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Freemuse urges the European Parliament to send a strong signal in the forthcoming vote on Poland’s rule of law

14 September 2020

 

The emblematic case of the distribution of a poster featuring the Madonna and Child with rainbow halos in the town of Płock, Poland resulted in the brief detention and subsequent indictment of artist and activist, Elżbieta Podleśna.  Article 196 of the Polish criminal code was invoked, on the grounds of insulting an object of religious worship in the form of the image and offending the religious feelings of others.  If convicted, Ms Podleśna faces 2 years of imprisonment. 

“It is not acceptable that today, within the EU, a citizen is facing the possibility of 2 years imprisonment charged in Poland with offending religious feelings for distributing a poster of the Madonna and Child with rainbow halos,” says Dr Srirak Plipat, Executive Director of Freemuse.

At its plenary session, the European Parliament will today debate the Lopez Aguilar report on the  “Determination of a clear risk of a serious breach by Poland of the rule of law” 2017/0360R(NLE).  Freemuse welcomes the fact that in the draft report the European Parliament highlights serious deficiencies in Poland with regards to freedom of expression, the rights of women and LGBTI persons and combating hate speech and incitement to violence online and offline.  Media freedom and academic freedom are specifically referenced in the report as being under duress.  Freemuse highlights that artistic freedom, an integral component of freedom of expression, is also severely restricted.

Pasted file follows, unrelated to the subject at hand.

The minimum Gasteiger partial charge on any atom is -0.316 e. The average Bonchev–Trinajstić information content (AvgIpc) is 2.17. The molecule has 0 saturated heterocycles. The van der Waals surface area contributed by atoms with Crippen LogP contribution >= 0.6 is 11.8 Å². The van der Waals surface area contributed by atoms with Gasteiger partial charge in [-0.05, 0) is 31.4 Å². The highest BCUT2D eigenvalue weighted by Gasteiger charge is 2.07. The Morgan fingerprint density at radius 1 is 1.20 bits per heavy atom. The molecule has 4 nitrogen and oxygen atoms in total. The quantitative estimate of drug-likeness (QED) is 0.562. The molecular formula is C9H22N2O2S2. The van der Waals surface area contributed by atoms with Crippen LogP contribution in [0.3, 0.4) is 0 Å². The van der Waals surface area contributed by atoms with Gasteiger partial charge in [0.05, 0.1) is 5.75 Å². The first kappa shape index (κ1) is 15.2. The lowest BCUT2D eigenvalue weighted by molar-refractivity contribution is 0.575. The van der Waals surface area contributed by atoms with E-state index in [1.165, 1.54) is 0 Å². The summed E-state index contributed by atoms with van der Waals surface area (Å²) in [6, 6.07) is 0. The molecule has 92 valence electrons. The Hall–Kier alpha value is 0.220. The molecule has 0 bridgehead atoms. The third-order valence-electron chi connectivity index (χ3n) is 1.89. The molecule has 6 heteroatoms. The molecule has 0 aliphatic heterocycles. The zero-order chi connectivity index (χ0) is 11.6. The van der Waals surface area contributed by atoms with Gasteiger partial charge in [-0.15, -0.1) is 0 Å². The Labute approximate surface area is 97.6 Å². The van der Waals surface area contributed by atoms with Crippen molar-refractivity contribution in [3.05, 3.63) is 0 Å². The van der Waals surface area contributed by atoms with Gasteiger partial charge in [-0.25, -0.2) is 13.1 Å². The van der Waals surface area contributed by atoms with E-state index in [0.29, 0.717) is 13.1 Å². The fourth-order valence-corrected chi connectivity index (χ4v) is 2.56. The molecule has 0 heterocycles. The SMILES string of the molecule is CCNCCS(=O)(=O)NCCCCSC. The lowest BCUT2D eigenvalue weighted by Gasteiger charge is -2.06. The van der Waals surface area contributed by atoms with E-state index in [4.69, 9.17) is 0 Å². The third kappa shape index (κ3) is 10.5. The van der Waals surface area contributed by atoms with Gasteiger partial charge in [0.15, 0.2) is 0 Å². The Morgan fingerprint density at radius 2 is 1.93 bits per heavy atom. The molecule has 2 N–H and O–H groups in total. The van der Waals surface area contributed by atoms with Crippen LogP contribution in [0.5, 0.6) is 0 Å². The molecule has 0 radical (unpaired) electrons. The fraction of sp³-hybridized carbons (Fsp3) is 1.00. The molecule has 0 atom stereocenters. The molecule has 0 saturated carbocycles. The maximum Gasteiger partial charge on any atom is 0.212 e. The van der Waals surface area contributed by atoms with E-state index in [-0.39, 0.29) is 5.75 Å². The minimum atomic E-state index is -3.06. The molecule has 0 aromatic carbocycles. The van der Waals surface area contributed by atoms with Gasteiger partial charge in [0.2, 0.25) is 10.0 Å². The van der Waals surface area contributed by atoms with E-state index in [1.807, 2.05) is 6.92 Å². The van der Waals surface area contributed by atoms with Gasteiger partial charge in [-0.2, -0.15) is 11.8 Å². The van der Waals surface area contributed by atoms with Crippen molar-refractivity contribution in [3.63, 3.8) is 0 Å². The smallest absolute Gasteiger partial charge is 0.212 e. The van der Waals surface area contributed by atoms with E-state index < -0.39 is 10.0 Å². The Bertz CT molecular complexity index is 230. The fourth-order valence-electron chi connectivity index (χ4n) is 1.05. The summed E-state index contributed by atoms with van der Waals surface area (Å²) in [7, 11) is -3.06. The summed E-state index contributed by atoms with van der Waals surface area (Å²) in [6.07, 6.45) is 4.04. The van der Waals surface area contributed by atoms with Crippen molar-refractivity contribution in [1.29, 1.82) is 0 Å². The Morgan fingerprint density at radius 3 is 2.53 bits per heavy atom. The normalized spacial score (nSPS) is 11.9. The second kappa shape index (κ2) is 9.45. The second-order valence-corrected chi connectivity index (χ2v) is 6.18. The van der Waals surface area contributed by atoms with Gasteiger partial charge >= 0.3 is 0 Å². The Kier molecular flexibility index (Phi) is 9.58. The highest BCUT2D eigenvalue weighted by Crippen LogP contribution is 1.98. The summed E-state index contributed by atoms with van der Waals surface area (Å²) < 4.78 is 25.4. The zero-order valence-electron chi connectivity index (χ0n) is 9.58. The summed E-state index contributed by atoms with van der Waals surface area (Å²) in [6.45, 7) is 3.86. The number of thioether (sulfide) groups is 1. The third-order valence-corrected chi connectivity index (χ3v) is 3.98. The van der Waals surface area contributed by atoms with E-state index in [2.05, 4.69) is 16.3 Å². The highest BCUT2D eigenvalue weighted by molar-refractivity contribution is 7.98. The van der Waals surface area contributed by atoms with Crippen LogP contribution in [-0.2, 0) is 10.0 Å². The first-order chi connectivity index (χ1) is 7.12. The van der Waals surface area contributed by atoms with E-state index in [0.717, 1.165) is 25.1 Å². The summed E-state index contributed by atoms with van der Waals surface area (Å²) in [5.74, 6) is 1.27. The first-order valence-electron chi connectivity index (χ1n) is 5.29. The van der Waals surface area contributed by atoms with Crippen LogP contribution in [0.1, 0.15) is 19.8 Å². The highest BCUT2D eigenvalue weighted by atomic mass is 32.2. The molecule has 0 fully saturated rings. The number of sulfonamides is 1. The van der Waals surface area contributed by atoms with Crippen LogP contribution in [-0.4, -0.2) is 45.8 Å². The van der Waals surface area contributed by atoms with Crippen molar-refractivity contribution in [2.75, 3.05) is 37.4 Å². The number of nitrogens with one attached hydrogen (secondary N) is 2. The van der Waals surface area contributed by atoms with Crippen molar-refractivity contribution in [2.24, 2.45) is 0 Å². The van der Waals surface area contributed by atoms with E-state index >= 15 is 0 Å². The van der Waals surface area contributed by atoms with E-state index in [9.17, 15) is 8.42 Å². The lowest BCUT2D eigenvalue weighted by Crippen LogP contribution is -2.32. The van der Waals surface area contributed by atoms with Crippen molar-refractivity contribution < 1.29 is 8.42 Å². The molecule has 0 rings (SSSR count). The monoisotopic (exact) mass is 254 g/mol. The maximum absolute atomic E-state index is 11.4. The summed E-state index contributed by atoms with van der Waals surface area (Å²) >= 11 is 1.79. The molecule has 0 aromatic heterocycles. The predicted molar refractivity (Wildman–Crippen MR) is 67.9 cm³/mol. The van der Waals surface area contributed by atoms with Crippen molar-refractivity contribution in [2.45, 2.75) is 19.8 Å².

In the Freemuse report on the state of artistic freedom in Europe launched in the European Parliament in January of this year, cases of restrictions on freedom of artistic expression in Poland are documented despite the fact that Article 73 of the Polish Constitution guarantees “the freedom of artistic creation”.  According to Freemuse’s research, government bodies are the main violator.  Artistic freedom is being suppressed as a means to restrict the narrative to that promoted by the government, under the strong influence of the church.

Most typically, artists are being accused of “blasphemy” or “insulting religious feelings” through their art.  Furthermore, a growing resentment towards LGBTI communities means that LGBTI artists and artworks are particularly targeted.  Another pressure point is artwork that is deemed to be disrespectful of the state and its symbols.  The “culture war” that is effectively being waged in Poland is also impacting the portrayal of history as undue government influence is displayed in the curating of museums and exhibitions.

Since the publication of its above-mentioned report, Freemuse continues to document new cases of violations, confirming that this trend is set to continue.  Freemuse urges the European Parliament to take a strong stand when it votes on the draft report later this week.

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